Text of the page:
Black History in Prince George's County
African Americans have played a significant role in the history of Prince George’s County that are illustrated in numerous historical sites, schools, and settlements, such as St. Paul’s (Free Hope Baptist) Church, Blacksox Park, Abraham Hall, St. Mary’s Beneficial Society Hall, Mount Nebo Church, the Charles Duckett Log Cabin, Dorsey Chapel, the Northampton Slave Quarter Site and Archaeological Park, Belair Mansion, Darnall’s Chance House Museum, Elizabeth Keckly Burial Site, and the Marietta House Museum.
Free black families living in the county prior to the Civil War were not able to acquire titles to land until the 1870’s or later. However, over decades and multiple generations, black families began to prosper.
For over 300 years, African Americans have raised families and built communities that have been vital to the growth and development of Prince George’s County and its history. Men and women have established neighborhoods, established businesses, infused the cultural landscape through arts and technology, and built structures, which have survived through years of change.
The African-American Heritage Sites Guide is available for you to take a visual journey to African American historical sites and buildings through guided tours (specific locations) or self-guided tours. Black history is America's history all year long.
Experience special activities, programs, and events held at our Historic sites.
History, Heritage and the Underground Railroad
Maryland is recognized as one of the most powerful destinations for authentic Underground Railroad history as it commemorates all those involved in the Underground Railroad, including Maryland's courageous Harriet Tubman, the brilliant Frederick Douglass, and thousands of freedom seekers. Maryland is truly unique in the number of places that tell inspiring stories of the heroic men, women and children who fought for freedom from slavery along the Underground Railroad.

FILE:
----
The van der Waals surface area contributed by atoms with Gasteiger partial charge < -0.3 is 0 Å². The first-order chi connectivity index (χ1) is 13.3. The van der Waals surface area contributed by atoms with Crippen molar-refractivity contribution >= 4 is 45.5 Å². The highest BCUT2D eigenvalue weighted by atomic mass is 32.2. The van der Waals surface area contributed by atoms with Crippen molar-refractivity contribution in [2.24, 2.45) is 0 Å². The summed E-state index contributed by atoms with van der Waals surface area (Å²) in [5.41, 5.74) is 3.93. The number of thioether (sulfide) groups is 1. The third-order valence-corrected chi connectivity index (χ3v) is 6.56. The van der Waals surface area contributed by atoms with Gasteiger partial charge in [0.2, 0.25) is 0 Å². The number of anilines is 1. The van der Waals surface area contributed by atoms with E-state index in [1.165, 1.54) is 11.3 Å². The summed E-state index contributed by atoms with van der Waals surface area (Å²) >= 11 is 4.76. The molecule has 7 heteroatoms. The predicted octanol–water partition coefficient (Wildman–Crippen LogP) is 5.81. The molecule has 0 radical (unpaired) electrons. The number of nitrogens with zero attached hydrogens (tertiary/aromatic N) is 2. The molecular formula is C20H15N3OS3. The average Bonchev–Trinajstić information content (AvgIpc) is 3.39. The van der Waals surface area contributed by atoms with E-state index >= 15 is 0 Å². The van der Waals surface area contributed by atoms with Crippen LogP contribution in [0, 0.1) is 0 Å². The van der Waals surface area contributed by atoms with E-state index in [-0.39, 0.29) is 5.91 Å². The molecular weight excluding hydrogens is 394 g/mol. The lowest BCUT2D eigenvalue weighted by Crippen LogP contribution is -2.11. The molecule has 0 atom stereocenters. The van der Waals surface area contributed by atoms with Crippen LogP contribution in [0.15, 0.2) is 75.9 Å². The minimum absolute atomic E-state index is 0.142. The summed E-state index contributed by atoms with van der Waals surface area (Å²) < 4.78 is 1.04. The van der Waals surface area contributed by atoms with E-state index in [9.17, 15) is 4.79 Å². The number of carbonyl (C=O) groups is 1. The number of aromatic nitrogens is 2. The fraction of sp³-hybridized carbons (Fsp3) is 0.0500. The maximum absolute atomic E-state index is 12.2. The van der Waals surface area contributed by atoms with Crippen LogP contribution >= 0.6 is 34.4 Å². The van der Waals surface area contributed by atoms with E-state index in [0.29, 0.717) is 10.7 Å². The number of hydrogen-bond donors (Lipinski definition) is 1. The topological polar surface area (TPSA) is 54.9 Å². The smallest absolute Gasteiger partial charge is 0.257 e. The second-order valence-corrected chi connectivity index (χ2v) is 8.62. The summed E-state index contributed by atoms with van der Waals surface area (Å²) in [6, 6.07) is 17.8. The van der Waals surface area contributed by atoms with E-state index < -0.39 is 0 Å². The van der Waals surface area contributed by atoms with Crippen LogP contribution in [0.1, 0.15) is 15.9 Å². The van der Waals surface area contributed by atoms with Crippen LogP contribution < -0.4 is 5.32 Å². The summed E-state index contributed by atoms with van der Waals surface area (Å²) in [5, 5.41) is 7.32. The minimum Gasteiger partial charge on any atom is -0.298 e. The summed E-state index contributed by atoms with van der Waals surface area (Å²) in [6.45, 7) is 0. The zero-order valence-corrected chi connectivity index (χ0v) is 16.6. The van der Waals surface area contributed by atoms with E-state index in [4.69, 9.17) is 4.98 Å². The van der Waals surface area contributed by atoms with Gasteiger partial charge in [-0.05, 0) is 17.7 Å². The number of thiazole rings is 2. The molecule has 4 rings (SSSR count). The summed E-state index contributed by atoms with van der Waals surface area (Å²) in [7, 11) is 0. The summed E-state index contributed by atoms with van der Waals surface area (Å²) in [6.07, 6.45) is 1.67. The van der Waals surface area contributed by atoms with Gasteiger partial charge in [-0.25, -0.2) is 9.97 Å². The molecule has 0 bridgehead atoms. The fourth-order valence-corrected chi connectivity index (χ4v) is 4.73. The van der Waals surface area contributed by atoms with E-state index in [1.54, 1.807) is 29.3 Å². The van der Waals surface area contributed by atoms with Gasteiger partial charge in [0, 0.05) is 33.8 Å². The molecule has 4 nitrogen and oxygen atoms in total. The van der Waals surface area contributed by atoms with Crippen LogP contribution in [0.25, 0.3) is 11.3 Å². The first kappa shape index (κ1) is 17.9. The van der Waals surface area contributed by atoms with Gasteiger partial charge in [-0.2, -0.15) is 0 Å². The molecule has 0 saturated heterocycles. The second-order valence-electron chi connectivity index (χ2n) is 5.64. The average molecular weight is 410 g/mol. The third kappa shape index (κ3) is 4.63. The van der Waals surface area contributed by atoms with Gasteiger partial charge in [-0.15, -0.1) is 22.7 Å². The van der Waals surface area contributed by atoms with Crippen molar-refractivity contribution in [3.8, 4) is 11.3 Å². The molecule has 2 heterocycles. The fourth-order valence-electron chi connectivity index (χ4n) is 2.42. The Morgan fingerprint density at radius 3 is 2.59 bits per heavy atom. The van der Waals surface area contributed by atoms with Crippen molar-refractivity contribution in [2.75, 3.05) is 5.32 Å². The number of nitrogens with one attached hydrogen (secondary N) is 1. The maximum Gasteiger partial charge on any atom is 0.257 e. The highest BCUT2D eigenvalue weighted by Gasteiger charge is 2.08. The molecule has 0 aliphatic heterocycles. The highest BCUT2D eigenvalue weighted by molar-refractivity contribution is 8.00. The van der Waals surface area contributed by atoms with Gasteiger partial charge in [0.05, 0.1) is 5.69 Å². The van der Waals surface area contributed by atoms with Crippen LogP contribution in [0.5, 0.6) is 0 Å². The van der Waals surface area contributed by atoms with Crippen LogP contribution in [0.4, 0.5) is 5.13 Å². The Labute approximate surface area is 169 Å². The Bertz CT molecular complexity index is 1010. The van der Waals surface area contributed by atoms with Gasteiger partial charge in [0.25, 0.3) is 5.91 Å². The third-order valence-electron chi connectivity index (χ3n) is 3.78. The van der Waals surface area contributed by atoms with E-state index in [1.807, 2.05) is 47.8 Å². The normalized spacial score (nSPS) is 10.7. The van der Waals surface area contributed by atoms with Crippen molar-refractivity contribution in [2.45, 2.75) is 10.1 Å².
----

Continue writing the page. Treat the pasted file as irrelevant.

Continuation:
In Prince George’s County, we invite you to learn about their heroic past, which is more interesting when you experience it firsthand. The following museums offer tours and excursions, which offer virtual tours at this time.
12207 Tulip Grove Drive
Bowie, MD 20715
For more than 100 years, the Ogle and Tasker families living at Belair Mansion struggled to keep their enslaved people from running away. *When open, the featured exhibit “African-American Slaves at Belair,” tells the stories of resistance and flight.
Darnall’s Chance House Museum
14800 Governor Oden Bowie Drive
Upper Marlboro, MD 20772
Darnall’s Chance was built in 1742 for James Wardrop and served as the home of many prominent tobacco merchants. The site depended on the labor of enslaved African Americans. Eight individuals attempted to gain their freedom by escaping from here in the 19th century.
Elizabeth Keckly Burial Site
National Harmony Memorial Park
7101 Sheriff Road
Largo, MD 20792
Mrs. Keckly worked on behalf of the newly emancipated enslaved people that sought refuge in the nation’s capital. Keckly raised funds and organized the Contraband Relief Association at Union Bethel AME Church.
Marietta House Museum
5626 Bell Station
Glenn Dale, MD 20769
Marietta House is the federal-style home of Supreme Court Justice Gabriel Duvall, who wrote the Supreme Court opinion that slaves could testify in court. However Duvall also owned slaves. Between 1814 and 1859, three enslaved people fled Marietta House. The historic house museum interprets 19th century living.
Northampton Slave Quarters and Archeological Park
10915 Water Port Court
Bowie, MD 20721
Numerous enslaved people escaped from Northampton plantation, owned by the Sprigg family from 1800 to 1836. Rebuilt foundations of two slave quarters and interpretive signs detail the lives of enslaved people who lived here. The park is self-guided.